Pakistani gamers want a place at the dinner table

in a Medal of Honor At a tournament in Islamabad, Pakistan, an angry gamer stood up from his computer and demanded a shout-out from the players who kept sniping him. “Who is this ‘$@dy’?” he growled, mentioning the player’s in-game name, his eyes scanning the room expectantly – but what happened next turned his anger into embarrassment, Because a small young woman raised her hand nervously.

Now, more than 15 years later, Sadia al-Bashir, 33, recalls that encounter with a twinkle in his eye. “I was the only girl in a room full of boys and the moment he saw me, he sat down again. The thought of me being killed by a girl really hurt his self-esteem.”

At the time, Bashir was just a computer science student, and her dream was to make a living in the mysterious world of video games.Now she is a game developer with her own studio in Islamabad and is Pixel Art Game Academya technology incubator that brings together gaming talents from around the world to mentor a new generation of Pakistani game developers who want to create more diverse products for the international market.

But Bashir’s journey into the world of video game development has not been smooth sailing. She grew up in a family where money was always tight, which meant limited opportunities to play video games. There were no game consoles at home, and her family had no computers for the first 14 years of her life.

When she actually started playing video games—Mario Kart On a friend’s Nintendo — she’s in eighth grade. “It’s like, mind blowing up,” she said, gesturing a pistol over her head. “From that moment on, I knew there was something magical about video games. Everything else was so boring to me that I knew that was what I wanted to do.”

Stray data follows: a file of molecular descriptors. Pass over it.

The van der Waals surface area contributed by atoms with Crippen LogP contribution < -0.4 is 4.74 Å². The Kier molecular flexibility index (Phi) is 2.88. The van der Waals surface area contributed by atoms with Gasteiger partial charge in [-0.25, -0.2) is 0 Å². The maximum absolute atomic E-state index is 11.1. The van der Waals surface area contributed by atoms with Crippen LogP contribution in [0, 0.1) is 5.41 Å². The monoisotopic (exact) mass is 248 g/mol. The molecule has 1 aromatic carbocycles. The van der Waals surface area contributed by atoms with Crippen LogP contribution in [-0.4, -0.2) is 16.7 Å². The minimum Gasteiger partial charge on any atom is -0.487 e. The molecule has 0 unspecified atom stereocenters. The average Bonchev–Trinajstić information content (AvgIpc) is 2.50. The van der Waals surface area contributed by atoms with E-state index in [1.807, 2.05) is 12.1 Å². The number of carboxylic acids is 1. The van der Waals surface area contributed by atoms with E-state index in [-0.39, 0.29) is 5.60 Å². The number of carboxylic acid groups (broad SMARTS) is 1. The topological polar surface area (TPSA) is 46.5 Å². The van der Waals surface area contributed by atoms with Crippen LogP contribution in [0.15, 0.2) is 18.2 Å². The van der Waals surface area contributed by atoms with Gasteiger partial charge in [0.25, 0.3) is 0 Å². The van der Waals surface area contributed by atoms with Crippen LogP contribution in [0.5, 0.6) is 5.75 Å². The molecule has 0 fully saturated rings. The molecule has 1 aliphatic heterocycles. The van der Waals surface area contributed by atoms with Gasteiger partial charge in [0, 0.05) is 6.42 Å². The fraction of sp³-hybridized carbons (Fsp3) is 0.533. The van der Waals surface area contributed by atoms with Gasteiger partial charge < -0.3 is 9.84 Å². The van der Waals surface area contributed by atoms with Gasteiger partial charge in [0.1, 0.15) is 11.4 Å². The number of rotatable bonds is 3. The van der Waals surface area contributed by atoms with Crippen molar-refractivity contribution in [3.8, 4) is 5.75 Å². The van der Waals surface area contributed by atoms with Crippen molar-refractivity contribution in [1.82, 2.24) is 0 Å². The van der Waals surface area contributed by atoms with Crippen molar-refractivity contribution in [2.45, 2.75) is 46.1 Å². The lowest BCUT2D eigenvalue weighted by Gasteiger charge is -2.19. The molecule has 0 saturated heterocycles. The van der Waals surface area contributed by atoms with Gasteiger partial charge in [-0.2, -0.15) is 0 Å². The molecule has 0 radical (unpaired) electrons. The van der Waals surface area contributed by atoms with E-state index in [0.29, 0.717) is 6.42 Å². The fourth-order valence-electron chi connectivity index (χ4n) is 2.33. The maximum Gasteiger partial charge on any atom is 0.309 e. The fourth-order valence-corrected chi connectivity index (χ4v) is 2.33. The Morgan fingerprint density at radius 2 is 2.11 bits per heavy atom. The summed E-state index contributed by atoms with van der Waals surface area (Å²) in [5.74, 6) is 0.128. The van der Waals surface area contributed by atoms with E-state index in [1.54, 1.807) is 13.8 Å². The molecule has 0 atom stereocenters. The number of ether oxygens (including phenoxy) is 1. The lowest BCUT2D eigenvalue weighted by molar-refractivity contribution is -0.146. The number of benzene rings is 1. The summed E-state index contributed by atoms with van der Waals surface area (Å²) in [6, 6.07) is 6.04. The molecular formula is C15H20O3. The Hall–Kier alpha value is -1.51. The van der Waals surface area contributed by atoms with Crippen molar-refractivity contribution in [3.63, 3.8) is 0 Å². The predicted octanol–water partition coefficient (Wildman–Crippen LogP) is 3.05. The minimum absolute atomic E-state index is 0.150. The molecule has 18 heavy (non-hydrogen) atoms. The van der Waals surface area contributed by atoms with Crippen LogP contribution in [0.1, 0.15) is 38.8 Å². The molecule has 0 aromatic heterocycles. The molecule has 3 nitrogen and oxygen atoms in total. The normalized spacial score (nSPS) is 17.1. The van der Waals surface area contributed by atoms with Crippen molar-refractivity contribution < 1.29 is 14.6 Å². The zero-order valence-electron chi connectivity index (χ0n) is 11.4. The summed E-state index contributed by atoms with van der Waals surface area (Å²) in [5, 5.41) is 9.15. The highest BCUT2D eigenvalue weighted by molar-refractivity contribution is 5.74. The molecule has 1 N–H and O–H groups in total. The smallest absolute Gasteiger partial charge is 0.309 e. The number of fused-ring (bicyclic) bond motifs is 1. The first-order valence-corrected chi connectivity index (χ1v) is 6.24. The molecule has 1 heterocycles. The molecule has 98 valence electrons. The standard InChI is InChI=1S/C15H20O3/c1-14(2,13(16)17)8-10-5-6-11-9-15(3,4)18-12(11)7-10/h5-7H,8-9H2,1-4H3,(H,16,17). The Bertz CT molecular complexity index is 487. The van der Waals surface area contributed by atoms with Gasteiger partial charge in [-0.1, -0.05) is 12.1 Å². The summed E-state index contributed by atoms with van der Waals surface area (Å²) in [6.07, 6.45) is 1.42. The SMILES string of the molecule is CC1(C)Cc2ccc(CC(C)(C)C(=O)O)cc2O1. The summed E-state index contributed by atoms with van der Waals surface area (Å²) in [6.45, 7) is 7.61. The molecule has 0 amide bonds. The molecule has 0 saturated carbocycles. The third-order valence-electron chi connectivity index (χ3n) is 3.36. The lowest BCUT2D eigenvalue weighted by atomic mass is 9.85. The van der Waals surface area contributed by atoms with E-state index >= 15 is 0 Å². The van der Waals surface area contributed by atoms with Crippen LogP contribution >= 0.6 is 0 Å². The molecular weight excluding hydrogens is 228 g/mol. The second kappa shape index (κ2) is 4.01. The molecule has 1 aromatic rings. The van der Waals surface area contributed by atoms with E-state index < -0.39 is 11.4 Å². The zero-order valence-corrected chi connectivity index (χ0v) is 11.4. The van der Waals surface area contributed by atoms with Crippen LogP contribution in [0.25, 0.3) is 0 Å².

In conservative Pakistan, where the female literacy rate is 48 percent, Bashir’s choice to attend university is a milestone in itself. But in a country where gaming is still seen as a boring pastime, the stigma of wanting to be a video game developer left her initially not having the courage to tell her parents. “They only knew me as a software engineer,” she told Wired. “It’s really hard for people here to understand the concept of a career in video games. Even now, people think I’m just wasting my time for fun.”

Awais Iftikhar is One of the best in the world Iron Fist playerIn an interview, he spoke about the public antipathy towards video games as a profession in Pakistan. “When I started getting serious about gaming, my family never supported me. In fact, even my peers who were involved in video games thought I was ruining my future by putting in so much time. In fact, Pakistan Not realizing how big platform games are for people like us.”

But with the international success of Pakistani gamers like Awais Iftikhar, Evo Champion Arslan Siddiq, which is likely to change soon.In October last year, the UAE-based esports giant galaxy racerThe $1.5 billion company with more than 400 million users worldwide has announced that it is expanding its portfolio to include South Asian markets. Fakhr Alam, head of Galaxy’s operations in Pakistan, told WIRED that there was a need to break down the stigma surrounding video games. “One of the main things we’re trying to do here is encourage parents to see gaming as a boring pastime,” he said. “We want people to know that esports is by far the largest sports industry in the world, and if you take it seriously, it’s something to explore as a potential career.”

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